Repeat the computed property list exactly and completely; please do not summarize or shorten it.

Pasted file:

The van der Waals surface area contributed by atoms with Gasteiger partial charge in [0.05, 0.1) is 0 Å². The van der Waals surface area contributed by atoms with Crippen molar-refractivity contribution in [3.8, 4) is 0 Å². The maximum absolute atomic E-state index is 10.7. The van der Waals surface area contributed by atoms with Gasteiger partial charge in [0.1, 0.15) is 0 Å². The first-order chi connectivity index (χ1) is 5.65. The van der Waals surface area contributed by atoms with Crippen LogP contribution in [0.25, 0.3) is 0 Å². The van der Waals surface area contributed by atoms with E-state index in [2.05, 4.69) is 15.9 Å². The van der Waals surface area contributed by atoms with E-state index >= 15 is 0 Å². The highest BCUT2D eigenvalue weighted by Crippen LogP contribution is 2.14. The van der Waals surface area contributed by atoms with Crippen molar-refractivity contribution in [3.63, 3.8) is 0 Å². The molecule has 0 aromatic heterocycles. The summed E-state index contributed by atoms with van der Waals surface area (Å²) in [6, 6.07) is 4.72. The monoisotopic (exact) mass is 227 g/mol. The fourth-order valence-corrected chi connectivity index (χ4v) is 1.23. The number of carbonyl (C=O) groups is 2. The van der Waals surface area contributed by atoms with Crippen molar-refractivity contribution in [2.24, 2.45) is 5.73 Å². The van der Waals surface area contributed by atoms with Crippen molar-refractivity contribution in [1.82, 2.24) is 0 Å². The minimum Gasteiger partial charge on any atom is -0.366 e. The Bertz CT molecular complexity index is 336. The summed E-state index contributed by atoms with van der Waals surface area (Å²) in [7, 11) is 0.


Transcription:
The van der Waals surface area contributed by atoms with Gasteiger partial charge in [0.05, 0.1) is 0 Å². The van der Waals surface area contributed by atoms with Crippen molar-refractivity contribution in [3.8, 4) is 0 Å². The maximum absolute atomic E-state index is 10.7. The van der Waals surface area contributed by atoms with Gasteiger partial charge in [0.1, 0.15) is 0 Å². The first-order chi connectivity index (χ1) is 5.65. The van der Waals surface area contributed by atoms with Crippen LogP contribution in [0.25, 0.3) is 0 Å². The van der Waals surface area contributed by atoms with E-state index in [2.05, 4.69) is 15.9 Å². The van der Waals surface area contributed by atoms with E-state index >= 15 is 0 Å². The highest BCUT2D eigenvalue weighted by Crippen LogP contribution is 2.14. The van der Waals surface area contributed by atoms with Crippen molar-refractivity contribution in [3.63, 3.8) is 0 Å². The molecule has 0 aromatic heterocycles. The summed E-state index contributed by atoms with van der Waals surface area (Å²) in [6, 6.07) is 4.72. The monoisotopic (exact) mass is 227 g/mol. The fourth-order valence-corrected chi connectivity index (χ4v) is 1.23. The number of carbonyl (C=O) groups is 2. The van der Waals surface area contributed by atoms with Crippen molar-refractivity contribution in [2.24, 2.45) is 5.73 Å². The van der Waals surface area contributed by atoms with Crippen molar-refractivity contribution in [1.82, 2.24) is 0 Å². The minimum Gasteiger partial charge on any atom is -0.366 e. The Bertz CT molecular complexity index is 336. The summed E-state index contributed by atoms with van der Waals surface area (Å²) in [7, 11) is 0.